The presidential primaries are a great opportunity to test your skills in political prediction. Who will win which states, and by what margin? And if your predictions aren't all that good, how can you do better?
Two weeks ago, I wrote about how to make better predictions in domains both big (world politics) and small (your breakfast), drawing on recent work in psychological science. Today, I'm going to revisit this question from a new angle.
Making good predictions isn't just about your accuracy; it's also about your calibration.
Accuracy refers to just what you probably expect. A prediction is accurate when it turns out to be right: Hillary Clinton, say, does win Alabama, and Bernie Sanders wins Oklahoma. If you make 100 predictions and 70 of them turn out to be right, your accuracy is 70 percent.
But predictions can be made with higher or lower confidence, and that's where calibration comes in. Suppose you were very confident that Clinton would win Alabama, but not very confident that Sanders would win Oklahoma. We can express this quantitatively: Perhaps you'd assign a probability of .90 to Clinton winning and a probability of .60 to Sanders. You're well-calibrated if these estimated probabilities of being correct track your actual accuracy: 90 percent of the claims to which you assign a probability of .90 should turn out to be right, and 60 percent of those to which you assign a probability of .60 should turn out to be right.
Most of us aren't just inaccurate when it comes to many everyday predictions (whether it's about world politics or which route will have less traffic); we're also often uncalibrated. For the most part, this poor calibration takes the form of overconfidence. For example, when we assign a probability of .90 to being correct ("I'm pretty sure!"), we might be right only 75 percent of the time.
Here's one intriguing lesson for better calibration from a paper published in the March issue of the Journal of Experimental Social Psychology: To avoid being overconfident, avoid the temptation to focus on what's easy, and instead pay attention to what's hard.
The paper, by psychologists Joyce Ehrlinger, Ainsley Mitchum and Carol Dweck, reports three studies in which participants were asked to estimate their own performance on a task, either a multiple choice test with antonym problems or a multiple choice general knowledge quiz. The participants were asked to estimate their percentile relative to other students completing the task, from zero percent (worse than all other students) to 100 percent (better than all other students). If participants were perfectly calibrated, then the average percentile estimate should have been 50 percent. But that's not what they found. In Study 1, for instance, the average was 66 percent. Like the children of Lake Wobegon, participants (on average) believed themselves to be better than average.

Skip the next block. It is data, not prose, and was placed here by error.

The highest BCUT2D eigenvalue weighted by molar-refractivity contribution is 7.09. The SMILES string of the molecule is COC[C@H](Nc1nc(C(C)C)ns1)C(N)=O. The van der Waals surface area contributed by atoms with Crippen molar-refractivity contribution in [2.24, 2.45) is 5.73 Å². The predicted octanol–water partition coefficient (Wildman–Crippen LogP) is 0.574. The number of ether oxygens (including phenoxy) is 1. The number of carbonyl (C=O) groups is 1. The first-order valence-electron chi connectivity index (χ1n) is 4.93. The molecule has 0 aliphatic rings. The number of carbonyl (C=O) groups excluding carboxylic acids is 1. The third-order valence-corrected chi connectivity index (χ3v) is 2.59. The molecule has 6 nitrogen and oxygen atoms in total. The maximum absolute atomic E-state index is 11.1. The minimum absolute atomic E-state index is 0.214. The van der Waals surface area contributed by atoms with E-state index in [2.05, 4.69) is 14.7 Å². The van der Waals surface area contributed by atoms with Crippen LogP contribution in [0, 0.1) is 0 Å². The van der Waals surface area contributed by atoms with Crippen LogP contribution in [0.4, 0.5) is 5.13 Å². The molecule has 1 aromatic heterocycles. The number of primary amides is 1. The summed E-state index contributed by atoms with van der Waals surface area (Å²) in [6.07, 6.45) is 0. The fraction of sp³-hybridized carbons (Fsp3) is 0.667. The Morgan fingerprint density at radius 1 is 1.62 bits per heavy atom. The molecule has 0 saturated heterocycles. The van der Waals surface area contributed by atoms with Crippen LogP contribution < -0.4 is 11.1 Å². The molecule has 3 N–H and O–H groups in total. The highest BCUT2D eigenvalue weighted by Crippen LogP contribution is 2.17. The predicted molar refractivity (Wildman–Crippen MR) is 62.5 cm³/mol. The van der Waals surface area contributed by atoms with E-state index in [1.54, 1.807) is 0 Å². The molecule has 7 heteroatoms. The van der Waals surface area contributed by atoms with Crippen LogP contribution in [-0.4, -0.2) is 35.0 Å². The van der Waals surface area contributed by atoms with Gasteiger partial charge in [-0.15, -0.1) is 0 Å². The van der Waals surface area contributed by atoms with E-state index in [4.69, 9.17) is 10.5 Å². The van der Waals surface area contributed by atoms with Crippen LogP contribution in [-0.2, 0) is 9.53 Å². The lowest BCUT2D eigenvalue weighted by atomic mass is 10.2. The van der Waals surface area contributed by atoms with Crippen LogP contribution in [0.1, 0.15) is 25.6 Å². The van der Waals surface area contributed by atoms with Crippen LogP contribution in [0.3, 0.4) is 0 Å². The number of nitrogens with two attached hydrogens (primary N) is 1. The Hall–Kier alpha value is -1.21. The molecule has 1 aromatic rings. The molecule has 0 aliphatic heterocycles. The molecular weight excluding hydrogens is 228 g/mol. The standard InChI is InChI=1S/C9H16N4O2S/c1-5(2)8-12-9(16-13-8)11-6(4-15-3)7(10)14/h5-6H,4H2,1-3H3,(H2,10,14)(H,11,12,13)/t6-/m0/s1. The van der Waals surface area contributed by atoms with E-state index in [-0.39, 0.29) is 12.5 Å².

But the researchers did more than document a typical pattern of overconfidence: They were able to isolate an important contributing factor.
In their initial study, the researchers had participants complete a questionnaire that assessed their beliefs about the malleability of intelligence. Based on this, they could classify participants into those who held an entity theory — the view that an individual's intelligence is pretty much fixed, and you can't do much about it — versus an incremental theory — the view that you can always substantially change how intelligent you are. It was the entity theorists who were responsible for the lion's share of overconfidence. Their percentile estimates averaged 76 percent, while those of the incremental theorists averaged a significantly lower 56 percent.
Why would an individual's beliefs about intelligence affect overconfidence?
Past work has shown that entity theorists tend to avoid challenge. If you think your intelligence is fixed, then you won't welcome poor performance or the experience of difficulty, which suggests that your fixed intelligence level isn't very high. In contrast, if you think your intelligence is malleable, then difficult problems provide an opportunity to improve. The researchers thus hypothesized — and in Study 2 found — that relative to those primed to adopt an incremental stance toward intelligence, those primed to adopt an entity theory would spend less time on hard problems (avoiding the experience of difficulty), and more time on easy problems. Moreover, the time spent on hard problems was related to overconfidence. If you gloss over difficulty, you fail to appreciate where and why you might get things wrong.
A final study pointed toward corrective measures: When entity theorists had their attention drawn to difficult problems, their overconfidence was reduced to the levels found for incremental theorists.
Translating this research back into real-world terms, we can say that there's value in recognizing and attending to the problems with which we struggle. They not only provide an opportunity to learn about the content of the problem, but also to become better calibrated in our predictions.
Extrapolating back to the primaries, perhaps the lesson is that you shouldn't just ignore the tough calls. It's probably appropriate to make your predictions about them with low confidence, but if you simply disregard the judgments you find difficult, you're likely to overestimate your accuracy and to perpetuate poor calibration. It's easy to stick with what's easy, but making good predictions requires attending to what's hard.
Tania Lombrozo is a psychology professor at the University of California, Berkeley. She writes about psychology, cognitive science and philosophy, with occasional forays into parenting and veganism. You can keep up with more of what she is thinking on Twitter: @TaniaLombrozo